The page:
4. Arbitrary Assigning of Weights.

5. Difficulty of Selecting the Method of Averaging.

6. Difficulties Arising from Changes Overtime.

7. Not All Purpose.

8. International Comparisons not Possible.

9. Comparisons of Different Places not Possible.

10. Not Applicable to an Individual.

29. Explain any three properties of indifference curves.                   6

Ans.:- Three properties of indifference curves are as follows:-

1) Indifference Curves are Downward Sloping:-  Virtually all indifference curves have a negative slope. That is, they slope downward from left to right. The slope of an indifference curve shows the rate of substitution between two goods, i.e. the rate at which an individual is willing to give up some quantity of good A to get more of good B. If we assume that the individual likes both goods, the quantity of good B has to increase as the quantity of good  A decreases, to keep the overall level of satisfaction the same. Because both axes each represent one of the two goods, this relationship results in a downward sloping curve.

2) Higher Indifference Curves Are Preferred to Lower Ones: Consumers will always prefer a higher indifference curve to a lower one. This is due to the basic economic assumption that “more is always better”. Just think about it, if someone were to ask you if you wanted a free slice of pizza or an entire pizza for free, what would you say? Who says no to free pizza, right? Now, of course it’s not always that simple, but in basic economic theory we can assume that consumers have a preference for larger quantities.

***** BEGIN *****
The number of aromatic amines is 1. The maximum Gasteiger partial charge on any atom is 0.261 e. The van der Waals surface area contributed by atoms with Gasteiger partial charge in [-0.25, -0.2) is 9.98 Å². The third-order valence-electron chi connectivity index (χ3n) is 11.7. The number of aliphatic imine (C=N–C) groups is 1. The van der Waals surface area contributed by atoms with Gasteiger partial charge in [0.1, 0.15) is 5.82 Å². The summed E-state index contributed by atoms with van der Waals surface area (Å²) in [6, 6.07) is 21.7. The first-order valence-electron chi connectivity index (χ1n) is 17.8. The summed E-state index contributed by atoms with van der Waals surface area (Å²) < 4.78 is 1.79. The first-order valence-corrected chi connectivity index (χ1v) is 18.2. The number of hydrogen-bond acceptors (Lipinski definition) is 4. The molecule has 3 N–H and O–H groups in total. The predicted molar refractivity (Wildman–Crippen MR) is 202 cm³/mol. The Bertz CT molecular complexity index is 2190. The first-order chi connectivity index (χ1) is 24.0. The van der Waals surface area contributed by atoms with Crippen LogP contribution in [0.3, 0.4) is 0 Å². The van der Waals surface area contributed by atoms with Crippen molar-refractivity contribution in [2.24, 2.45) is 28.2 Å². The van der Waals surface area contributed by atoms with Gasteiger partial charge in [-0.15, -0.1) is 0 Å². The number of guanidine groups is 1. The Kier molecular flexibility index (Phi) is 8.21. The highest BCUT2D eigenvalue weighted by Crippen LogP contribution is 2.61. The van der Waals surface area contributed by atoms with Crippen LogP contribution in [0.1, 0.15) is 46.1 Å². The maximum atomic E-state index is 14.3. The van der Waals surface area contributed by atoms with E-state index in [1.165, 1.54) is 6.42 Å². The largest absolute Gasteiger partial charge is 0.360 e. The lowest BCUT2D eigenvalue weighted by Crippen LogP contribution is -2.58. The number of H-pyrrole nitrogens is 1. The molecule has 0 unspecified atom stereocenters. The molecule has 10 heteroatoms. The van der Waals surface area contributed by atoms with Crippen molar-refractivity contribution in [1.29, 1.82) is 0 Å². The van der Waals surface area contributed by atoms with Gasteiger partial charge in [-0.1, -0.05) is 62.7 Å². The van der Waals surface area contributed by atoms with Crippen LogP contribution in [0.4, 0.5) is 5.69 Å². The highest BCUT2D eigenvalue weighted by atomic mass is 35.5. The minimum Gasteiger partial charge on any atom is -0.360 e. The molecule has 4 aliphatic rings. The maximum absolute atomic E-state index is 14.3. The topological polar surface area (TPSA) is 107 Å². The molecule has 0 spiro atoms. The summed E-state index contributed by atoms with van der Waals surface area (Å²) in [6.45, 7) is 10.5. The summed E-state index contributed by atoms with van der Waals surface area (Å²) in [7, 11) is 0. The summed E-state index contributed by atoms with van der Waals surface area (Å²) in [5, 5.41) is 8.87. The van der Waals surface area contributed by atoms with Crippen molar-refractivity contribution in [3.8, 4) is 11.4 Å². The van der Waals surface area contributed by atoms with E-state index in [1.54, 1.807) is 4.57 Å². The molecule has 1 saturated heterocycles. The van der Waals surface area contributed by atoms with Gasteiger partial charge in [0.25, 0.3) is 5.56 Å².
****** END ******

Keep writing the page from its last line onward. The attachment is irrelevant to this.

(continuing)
3) Indifference Curve Cannot Intersect: It is impossible for two indifference curves to cross. To understand why this is the case, we can look at what would happen if they did intersect. As we know, all combinations of good A and good B that lie on the same indifference curve make the consumer equally happy. Therefore, if two indifference curves were to cross, they would both have to provide the consumer with the same level of satisfaction, because the exact point where they intersect (i.e. point A) is on both curves.

 30. Explain the relationship between Total Product, Average Product and Marginal Product.   6

Ans.:- Total Product: In simple terms, we can define Total Product as the total volume or amount of final output produced by a firm using given inputs in a given period of time.

Marginal Product: The additional output produced as result of employment an additional unit of the variable factor input is called the Marginal Product. Thus, we can say that marginal product is the addition to Total Product when an extra factor input is used.